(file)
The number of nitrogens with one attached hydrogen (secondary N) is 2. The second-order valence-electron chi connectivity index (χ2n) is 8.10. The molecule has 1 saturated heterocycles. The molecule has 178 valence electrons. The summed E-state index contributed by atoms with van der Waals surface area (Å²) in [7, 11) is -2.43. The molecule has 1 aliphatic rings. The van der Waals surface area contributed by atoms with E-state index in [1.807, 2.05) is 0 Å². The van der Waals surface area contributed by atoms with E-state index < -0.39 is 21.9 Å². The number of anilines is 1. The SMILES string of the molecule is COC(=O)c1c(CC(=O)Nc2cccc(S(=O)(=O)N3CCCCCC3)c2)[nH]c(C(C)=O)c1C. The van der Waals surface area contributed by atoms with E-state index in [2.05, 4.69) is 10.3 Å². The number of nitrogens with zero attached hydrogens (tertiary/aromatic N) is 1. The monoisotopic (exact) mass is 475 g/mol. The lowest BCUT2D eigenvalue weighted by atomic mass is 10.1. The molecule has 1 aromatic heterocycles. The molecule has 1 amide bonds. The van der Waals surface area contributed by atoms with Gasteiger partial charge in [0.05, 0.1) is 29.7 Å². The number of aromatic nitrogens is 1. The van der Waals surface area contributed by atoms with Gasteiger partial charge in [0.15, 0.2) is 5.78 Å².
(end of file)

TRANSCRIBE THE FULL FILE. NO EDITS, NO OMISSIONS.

The number of nitrogens with one attached hydrogen (secondary N) is 2. The second-order valence-electron chi connectivity index (χ2n) is 8.10. The molecule has 1 saturated heterocycles. The molecule has 178 valence electrons. The summed E-state index contributed by atoms with van der Waals surface area (Å²) in [7, 11) is -2.43. The molecule has 1 aliphatic rings. The van der Waals surface area contributed by atoms with E-state index in [1.807, 2.05) is 0 Å². The van der Waals surface area contributed by atoms with E-state index < -0.39 is 21.9 Å². The number of anilines is 1. The SMILES string of the molecule is COC(=O)c1c(CC(=O)Nc2cccc(S(=O)(=O)N3CCCCCC3)c2)[nH]c(C(C)=O)c1C. The van der Waals surface area contributed by atoms with E-state index in [2.05, 4.69) is 10.3 Å². The number of nitrogens with zero attached hydrogens (tertiary/aromatic N) is 1. The monoisotopic (exact) mass is 475 g/mol. The lowest BCUT2D eigenvalue weighted by atomic mass is 10.1. The molecule has 1 aromatic heterocycles. The molecule has 1 amide bonds. The van der Waals surface area contributed by atoms with Gasteiger partial charge in [0.05, 0.1) is 29.7 Å². The number of aromatic nitrogens is 1. The van der Waals surface area contributed by atoms with Gasteiger partial charge in [0.15, 0.2) is 5.78 Å².